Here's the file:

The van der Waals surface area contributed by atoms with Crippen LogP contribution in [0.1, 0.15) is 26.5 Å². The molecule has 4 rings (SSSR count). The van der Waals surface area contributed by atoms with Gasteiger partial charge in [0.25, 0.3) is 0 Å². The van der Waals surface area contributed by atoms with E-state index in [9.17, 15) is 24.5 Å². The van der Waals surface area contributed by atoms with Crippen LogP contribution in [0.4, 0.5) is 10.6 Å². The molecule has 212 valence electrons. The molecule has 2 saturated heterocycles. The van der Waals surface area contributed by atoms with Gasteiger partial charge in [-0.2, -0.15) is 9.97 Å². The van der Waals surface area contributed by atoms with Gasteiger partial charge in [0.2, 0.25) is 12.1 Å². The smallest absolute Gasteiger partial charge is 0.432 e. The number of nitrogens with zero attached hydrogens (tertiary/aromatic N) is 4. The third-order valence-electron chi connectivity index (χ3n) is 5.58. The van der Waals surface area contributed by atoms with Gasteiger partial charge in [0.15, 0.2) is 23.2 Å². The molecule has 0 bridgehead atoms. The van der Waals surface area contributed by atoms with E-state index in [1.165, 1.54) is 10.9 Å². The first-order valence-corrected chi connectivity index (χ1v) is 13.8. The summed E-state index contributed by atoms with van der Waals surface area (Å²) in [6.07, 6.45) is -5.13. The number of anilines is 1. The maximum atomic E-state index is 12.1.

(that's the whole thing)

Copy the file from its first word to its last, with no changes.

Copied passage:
The van der Waals surface area contributed by atoms with Crippen LogP contribution in [0.1, 0.15) is 26.5 Å². The molecule has 4 rings (SSSR count). The van der Waals surface area contributed by atoms with Gasteiger partial charge in [0.25, 0.3) is 0 Å². The van der Waals surface area contributed by atoms with E-state index in [9.17, 15) is 24.5 Å². The van der Waals surface area contributed by atoms with Crippen LogP contribution in [0.4, 0.5) is 10.6 Å². The molecule has 212 valence electrons. The molecule has 2 saturated heterocycles. The van der Waals surface area contributed by atoms with Gasteiger partial charge in [-0.2, -0.15) is 9.97 Å². The van der Waals surface area contributed by atoms with Gasteiger partial charge in [0.2, 0.25) is 12.1 Å². The smallest absolute Gasteiger partial charge is 0.432 e. The number of nitrogens with zero attached hydrogens (tertiary/aromatic N) is 4. The third-order valence-electron chi connectivity index (χ3n) is 5.58. The van der Waals surface area contributed by atoms with Gasteiger partial charge in [0.15, 0.2) is 23.2 Å². The molecule has 0 bridgehead atoms. The van der Waals surface area contributed by atoms with E-state index in [1.165, 1.54) is 10.9 Å². The first-order valence-corrected chi connectivity index (χ1v) is 13.8. The summed E-state index contributed by atoms with van der Waals surface area (Å²) in [6.07, 6.45) is -5.13. The number of anilines is 1. The maximum atomic E-state index is 12.1.